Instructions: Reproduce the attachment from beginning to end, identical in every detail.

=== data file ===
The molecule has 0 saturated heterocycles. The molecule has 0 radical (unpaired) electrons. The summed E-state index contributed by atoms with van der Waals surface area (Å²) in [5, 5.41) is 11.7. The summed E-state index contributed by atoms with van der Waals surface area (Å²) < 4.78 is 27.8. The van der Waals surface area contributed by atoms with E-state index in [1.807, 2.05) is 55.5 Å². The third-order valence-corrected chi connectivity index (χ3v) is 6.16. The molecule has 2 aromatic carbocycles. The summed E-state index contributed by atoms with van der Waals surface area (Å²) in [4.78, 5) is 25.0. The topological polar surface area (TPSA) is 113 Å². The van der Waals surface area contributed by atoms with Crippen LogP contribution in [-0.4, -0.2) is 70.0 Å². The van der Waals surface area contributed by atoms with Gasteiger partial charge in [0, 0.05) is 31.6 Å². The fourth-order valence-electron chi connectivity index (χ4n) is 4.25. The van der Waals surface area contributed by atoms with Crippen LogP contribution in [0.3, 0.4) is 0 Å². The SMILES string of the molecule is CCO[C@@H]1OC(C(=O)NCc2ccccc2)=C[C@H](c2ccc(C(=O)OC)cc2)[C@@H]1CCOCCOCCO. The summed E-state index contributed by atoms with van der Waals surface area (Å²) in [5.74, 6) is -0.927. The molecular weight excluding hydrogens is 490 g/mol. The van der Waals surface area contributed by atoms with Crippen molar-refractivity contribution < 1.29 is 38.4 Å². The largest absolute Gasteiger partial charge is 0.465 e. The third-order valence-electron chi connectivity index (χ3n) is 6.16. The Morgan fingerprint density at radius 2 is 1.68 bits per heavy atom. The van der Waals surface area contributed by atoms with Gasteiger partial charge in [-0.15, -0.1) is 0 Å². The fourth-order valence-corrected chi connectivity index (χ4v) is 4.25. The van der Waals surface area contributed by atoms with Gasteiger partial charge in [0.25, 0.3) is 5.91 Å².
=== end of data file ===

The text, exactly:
The molecule has 0 saturated heterocycles. The molecule has 0 radical (unpaired) electrons. The summed E-state index contributed by atoms with van der Waals surface area (Å²) in [5, 5.41) is 11.7. The summed E-state index contributed by atoms with van der Waals surface area (Å²) < 4.78 is 27.8. The van der Waals surface area contributed by atoms with E-state index in [1.807, 2.05) is 55.5 Å². The third-order valence-corrected chi connectivity index (χ3v) is 6.16. The molecule has 2 aromatic carbocycles. The summed E-state index contributed by atoms with van der Waals surface area (Å²) in [4.78, 5) is 25.0. The topological polar surface area (TPSA) is 113 Å². The van der Waals surface area contributed by atoms with Crippen LogP contribution in [-0.4, -0.2) is 70.0 Å². The van der Waals surface area contributed by atoms with Gasteiger partial charge in [0, 0.05) is 31.6 Å². The fourth-order valence-electron chi connectivity index (χ4n) is 4.25. The van der Waals surface area contributed by atoms with Crippen LogP contribution in [0.3, 0.4) is 0 Å². The SMILES string of the molecule is CCO[C@@H]1OC(C(=O)NCc2ccccc2)=C[C@H](c2ccc(C(=O)OC)cc2)[C@@H]1CCOCCOCCO. The summed E-state index contributed by atoms with van der Waals surface area (Å²) in [5.74, 6) is -0.927. The molecular weight excluding hydrogens is 490 g/mol. The van der Waals surface area contributed by atoms with Crippen molar-refractivity contribution < 1.29 is 38.4 Å². The largest absolute Gasteiger partial charge is 0.465 e. The third-order valence-electron chi connectivity index (χ3n) is 6.16. The Morgan fingerprint density at radius 2 is 1.68 bits per heavy atom. The van der Waals surface area contributed by atoms with Gasteiger partial charge in [-0.15, -0.1) is 0 Å². The fourth-order valence-corrected chi connectivity index (χ4v) is 4.25. The van der Waals surface area contributed by atoms with Gasteiger partial charge in [0.25, 0.3) is 5.91 Å².